Chukran's insight into AIX performance, tuning, and the accompanying considerations provides a well-written introduction to system optimization. The author's use of analogies and examples is particularly good; he not only states them, but also extends them through his examples. Accelerating AIX is an informative guide to AIX performance tuning, which outlines the concepts and guidelines of tuning procedures, describes the design of AIX, and demonstrates various practical implementations.

AIX Logical Volume Manager from A to Z: Troubleshooting and Commands
Laurent Vanel, Ronald van derKnaap, Dugald Foreman,
Keigo Matsubara, and Anthony Steel
IBM International Technical Support Organization
IBM Redbooks
ISBN 0738415944
414 Pages

The LVM (Logical Volume Manager) of AIX can be a challenge to learn or to explain. Even its terms overlap with existing administration vocabulary although their meanings are quite different. However, once understood, the features of the LVM offer several advantages, including dynamic extension.

The AIX Logical Volume Manager from A to Z is a two-book set, although they are sold separately. Troubleshooting and Commands is the second volume; the first volume covers its Introduction and Concepts (SG24-5432-00). The second volume is divided into two primary sections: the informative chapters and the appendices, which contain the LVM commands. The chapters address the LVM Commands, Problem Determination and Recovery, and Replacing a Drive in a Mirrored Configuration. The Appendices contain: A) High-level LVM commands, B) Intermediate-level commands, C) ODM commands, D) Other related commands, E) Scripts used during this residency, F) Special notices, and G) Related publications. The introductory chapter, LVM Commands, demonstrates how to utilize the LVM commands through four parts: Volume group related commands, Logical volume related commands, Physical volume related commands, and Journaled file system related commands. The format of this chapter demonstrates how to use the LVM through SMIT, with a reference to Appendix A for use through the command line.

The second chapter, Problem Determination and Recovery, features the troubleshooting techniques, presents a methodology for detecting a problem, searching output for diagnostic information, corruption examples, inspection commands, rebuilding and repair, and special considerations for rootvg. The contents of each section demonstrates, in step-by-step format, how to check logs for information, how to interpret the information found, and what steps are necessary to restore data and integrity to a damaged system. The third chapter, Replacing a Drive in a Mirrored Configuration, illustrates the nine steps required to replace a failed physical volume and the use of the replacepv command.

The appendices contain the LVM and other helpful commands, with each command's syntax, description, options, how and when to use the command, and notes that explain relevant information or procedures. Each appendix begins with a brief introduction describing the set of commands with that section. For example, Appendix A contains the high-level LVM commands designed for both administrators and users, whereas the LVM commands detailed in Appendix B (Intermediate-level commands) are primarily for knowledgeable administrators.

AIX Logical Volume Manager from A - Z: Troubleshooting and Commands provides AIX administrators with extensive information about LVM procedures and an excellent command reference. The authors describe the processes for both routine tasks and occasional troubleshooting through a step-by-step format. Their detailed approach and superb explanations create a valuable and effective resource. The team of authors discusses the design concepts of the LVM, their practical considerations, and utilizes numerous examples and illustrations throughout the book. They also include the commands required and tips for more effective and efficient use of LVM procedures. The result is an excellent Logical Volume Manager guidebook for every AIX administrator.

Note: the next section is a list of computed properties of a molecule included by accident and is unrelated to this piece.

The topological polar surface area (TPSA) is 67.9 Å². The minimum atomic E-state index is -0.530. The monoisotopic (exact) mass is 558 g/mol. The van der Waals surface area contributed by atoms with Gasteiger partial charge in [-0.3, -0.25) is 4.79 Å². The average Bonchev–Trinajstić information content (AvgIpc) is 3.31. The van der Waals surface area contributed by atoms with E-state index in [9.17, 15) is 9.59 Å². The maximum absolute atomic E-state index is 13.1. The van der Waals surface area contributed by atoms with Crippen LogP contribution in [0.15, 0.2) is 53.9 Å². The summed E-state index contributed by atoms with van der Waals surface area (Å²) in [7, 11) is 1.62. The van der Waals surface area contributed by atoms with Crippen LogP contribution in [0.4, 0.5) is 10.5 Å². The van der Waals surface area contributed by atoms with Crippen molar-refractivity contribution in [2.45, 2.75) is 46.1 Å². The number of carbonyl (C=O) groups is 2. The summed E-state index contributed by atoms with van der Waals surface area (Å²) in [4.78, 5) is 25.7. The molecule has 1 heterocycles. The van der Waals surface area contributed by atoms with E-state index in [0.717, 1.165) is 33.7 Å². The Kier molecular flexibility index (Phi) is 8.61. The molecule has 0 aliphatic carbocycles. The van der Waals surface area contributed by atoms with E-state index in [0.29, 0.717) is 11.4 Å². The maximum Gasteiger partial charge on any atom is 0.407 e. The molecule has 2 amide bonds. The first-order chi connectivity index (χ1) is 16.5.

AIX Performance Tuning
Frank Waters
Prentice Hall
ISBN 0-13-386707-2
316 Pages

The practices and procedures related to maintaining an operating system and its respective user environment are essential skills for systems administrators. Regardless of the system, the administrator must know what concepts are involved and how to achieve maximum system performance. In AIX Performance Tuning, Waters explores the different tools available, the design issues that are concerned, and various ways to improve the system's production. Some of the particular topics he addresses include: an AIX Resource Management Overview, Performance Conscious Planning, Design and Implementation, System Monitoring and Initial Performance Diagnosis, Monitoring and Tuning CPU Use, Monitoring and Tuning Memory Use, Monitoring and Tuning Disk I/O, Monitoring and Tuning Communications I/O, and DFS Performance Tuning. He presents information about both Versions 3.2.5 and 4.1, detailing NFS, TCP, and UDP performance tuning, diagnosing performance analysis, and examining what parameters can be changed to attain better execution. This is an excellent guide to AIX performance tuning. Waters covers the essential resources and provides most of the references that you need. (However, some of the URLs may have changed in the interim.) AIX Performance Tuning examines the topics that comprise any attempt, simple or complex, to improve system throughput and general performance.

Elizabeth Zinkann has been involved in the UNIX and C environment for the past 15 years. She is currently a UNIX and C consultant, and one of her specialties is UNIX education. In addition to her computer science background, she also has a degree in English. Her writing has also appeared in Linux Magazine, Performance Computing, and Network Administrator. Elizabeth can be reached at: